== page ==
Weddingtoast
Giving a toast at a wedding can be a nerve-wracking experience, both for those who have to give it (like the Best Man or Maid of Honor), as well as for those who have to hear it. These esteemed folks who have the honor of speaking on your special day can make their toasts more memorable by keeping them simple, sincere, and entertaining, and you can help them out with this before they take the stage.

The Toasting Order

Traditionally, the toasting order proceeds as follows. The bride’s parents are the first up at bat, thanking everyone (wedding party and guests) for coming, if they so choose. Next comes the Best Man, and then the Matron of Honor says a few words, if there is one present, once the Best Man has completed his toast. Finally, the Maid of Honor says her piece, and the Bride and Groom can chime in afterwards with a quick thank-you to the guests, if they so choose.

Make sure to ask your DJ to serve as the toastmaster, bringing the speakers up to the microphone in the order in which they should speak.

When to Toast

The toast should be performed after dinner and before the cutting of the cake, as this ensures that the crowd has all gathered together and everyone is seated. It’s less likely that anyone will be off taking a restroom break or chatting in the lobby when the time comes to cut the cake.

Tips for Crowd Control

It is a good idea to let people know well enough in advance that you will want them to give a toast at your wedding. For instance, ask your Maid of Honor a few weeks before the wedding to make her speech to give her enough time to tell you if she thinks she might feel too shy to speak. Some people are just not up to the task of public speaking, so it’s a good idea to find out who that will be, if anyone, before it’s too late to plan anything different.

It may also be helpful to provide your speakers with some ideas as to what they should talk about, in case they aren’t quite sure of what to say. Maybe the Best Man can mention something funny that happened to him and the groom while they were growing up together (that’s appropriate for a mixed crowd, of course). Or the Maid of Honor can regale everyone with the adorable tale of how you and your soon-to-be-husband met, or the moment when she knew that you two were perfect for each other.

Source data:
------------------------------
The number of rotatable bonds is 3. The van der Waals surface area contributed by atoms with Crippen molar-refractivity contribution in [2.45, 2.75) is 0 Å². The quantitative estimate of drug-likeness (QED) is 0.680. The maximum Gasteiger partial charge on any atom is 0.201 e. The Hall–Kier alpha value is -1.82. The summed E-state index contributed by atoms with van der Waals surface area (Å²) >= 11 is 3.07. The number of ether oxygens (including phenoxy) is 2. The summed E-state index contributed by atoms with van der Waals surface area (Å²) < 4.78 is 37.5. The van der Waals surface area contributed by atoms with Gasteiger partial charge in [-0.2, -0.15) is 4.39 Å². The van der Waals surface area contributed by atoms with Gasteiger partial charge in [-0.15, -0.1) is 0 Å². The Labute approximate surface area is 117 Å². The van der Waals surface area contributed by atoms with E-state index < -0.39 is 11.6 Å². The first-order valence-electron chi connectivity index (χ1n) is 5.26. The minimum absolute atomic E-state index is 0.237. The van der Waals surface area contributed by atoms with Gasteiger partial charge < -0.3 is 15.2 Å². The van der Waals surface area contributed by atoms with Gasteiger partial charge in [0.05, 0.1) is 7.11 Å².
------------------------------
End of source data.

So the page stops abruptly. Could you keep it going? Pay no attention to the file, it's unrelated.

You should also take the proper precautions to prevent people from dragging out their toasts. A maximum of five minutes of speaking time is a good goal. Anything more than that and people might fall asleep in their soup. You can also ask your DJ to discreetly communicate to the speaker to wrap it up if their toast goes on for too long.

Another way to keep things running smoothly is to make sure that people understand that they shouldn’t pass the mic when they’ve finished speaking. This can quickly become disastrous, even with the best of intentions, since it’s probably not a good idea to just pass the mic to anyone. This may encourage folks to toast who may already be pretty toasted themselves, and then there’s no guarantee as to what they’ll say, how long they’ll take to say it, or how big of a spectacle they will make of themselves.

When it comes to wedding toasts, they should be short, entertaining, and heartfelt. No one should be forced to speak who isn’t comfortable with the idea, and you can always let your DJ step in to help keep the wordier people in check.

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